Design Thinking, a problem-solving approach centered around empathy, optimism, iteration, and collaboration, has seen increased adoption across businesses, governments, and universities in the past 50+ years. The author advocates for this method’s integration into K-12 education as a foundational part of the curriculum. Despite its prevalent usage among adults and the waning excitement, the author believes in the value of Design Thinking, especially in tackling complex, multidimensional problems prevalent in the 21st century.
- Design Thinking has grown increasingly popular, providing a model for solving grand challenges through collaboration, imagination, and empathy. Its principles fill a substantial gap in our traditional problem-solving approaches.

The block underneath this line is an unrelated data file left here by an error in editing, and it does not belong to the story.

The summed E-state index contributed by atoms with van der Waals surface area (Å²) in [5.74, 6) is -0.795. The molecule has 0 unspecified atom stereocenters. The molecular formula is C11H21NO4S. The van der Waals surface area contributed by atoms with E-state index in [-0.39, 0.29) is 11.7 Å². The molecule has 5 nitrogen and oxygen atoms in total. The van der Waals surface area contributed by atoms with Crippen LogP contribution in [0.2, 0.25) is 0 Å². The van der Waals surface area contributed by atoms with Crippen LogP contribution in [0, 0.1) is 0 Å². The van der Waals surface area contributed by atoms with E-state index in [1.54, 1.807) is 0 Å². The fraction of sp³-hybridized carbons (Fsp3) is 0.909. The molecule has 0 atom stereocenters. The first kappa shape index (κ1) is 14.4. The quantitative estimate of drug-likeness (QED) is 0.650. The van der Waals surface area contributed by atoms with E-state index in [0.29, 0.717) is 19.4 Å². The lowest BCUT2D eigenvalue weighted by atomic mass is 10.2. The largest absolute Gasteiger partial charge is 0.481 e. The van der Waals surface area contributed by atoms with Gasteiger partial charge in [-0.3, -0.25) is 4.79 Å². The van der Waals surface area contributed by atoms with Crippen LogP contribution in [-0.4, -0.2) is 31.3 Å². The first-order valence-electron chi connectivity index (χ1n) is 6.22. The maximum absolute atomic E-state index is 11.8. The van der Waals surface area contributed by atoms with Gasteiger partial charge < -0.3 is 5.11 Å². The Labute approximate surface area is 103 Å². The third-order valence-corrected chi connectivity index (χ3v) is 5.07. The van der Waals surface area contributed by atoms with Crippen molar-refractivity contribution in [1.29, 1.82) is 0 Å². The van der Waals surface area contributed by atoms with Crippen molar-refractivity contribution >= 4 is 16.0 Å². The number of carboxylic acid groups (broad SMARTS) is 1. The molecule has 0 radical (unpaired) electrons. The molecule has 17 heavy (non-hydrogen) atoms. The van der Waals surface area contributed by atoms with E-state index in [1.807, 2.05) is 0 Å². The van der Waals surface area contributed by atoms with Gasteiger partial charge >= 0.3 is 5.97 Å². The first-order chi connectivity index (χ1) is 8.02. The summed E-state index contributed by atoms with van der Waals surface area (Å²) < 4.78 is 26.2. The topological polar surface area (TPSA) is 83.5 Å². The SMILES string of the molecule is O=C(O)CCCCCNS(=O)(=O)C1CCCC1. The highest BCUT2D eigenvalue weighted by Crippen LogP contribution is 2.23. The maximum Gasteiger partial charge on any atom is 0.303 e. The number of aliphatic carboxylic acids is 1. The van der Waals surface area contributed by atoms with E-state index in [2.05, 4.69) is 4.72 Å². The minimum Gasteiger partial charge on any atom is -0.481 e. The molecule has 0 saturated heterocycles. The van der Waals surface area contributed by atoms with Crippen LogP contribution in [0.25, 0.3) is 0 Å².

- Although adopted by numerous organizations like Google, IBM, Ford, and universities like Stanford and the University of Michigan, the author believes that Design Thinking should not remain exclusive to universities and businesses but should be democratized and standardized in K-12 education.
- Design Thinking addresses common obstacles faced by organizations such as siloed approaches, poor problem framing, and absent learning cycles. Its principles of collaboration, human-focused problem framing, and iterative approach can significantly improve problem-solving processes.
- The adoption of Design Thinking as a mental process can change our worldview. It requires the adoption of new values and ways of behaving, much like the Scientific Method.
- The COVID-19 epidemic is used to highlight how Design Thinking supplements the Scientific Method. While the latter diagnoses and treats the virus, Design Thinking takes into account the human experience, assisting in the development of sympathetic responses and remedies.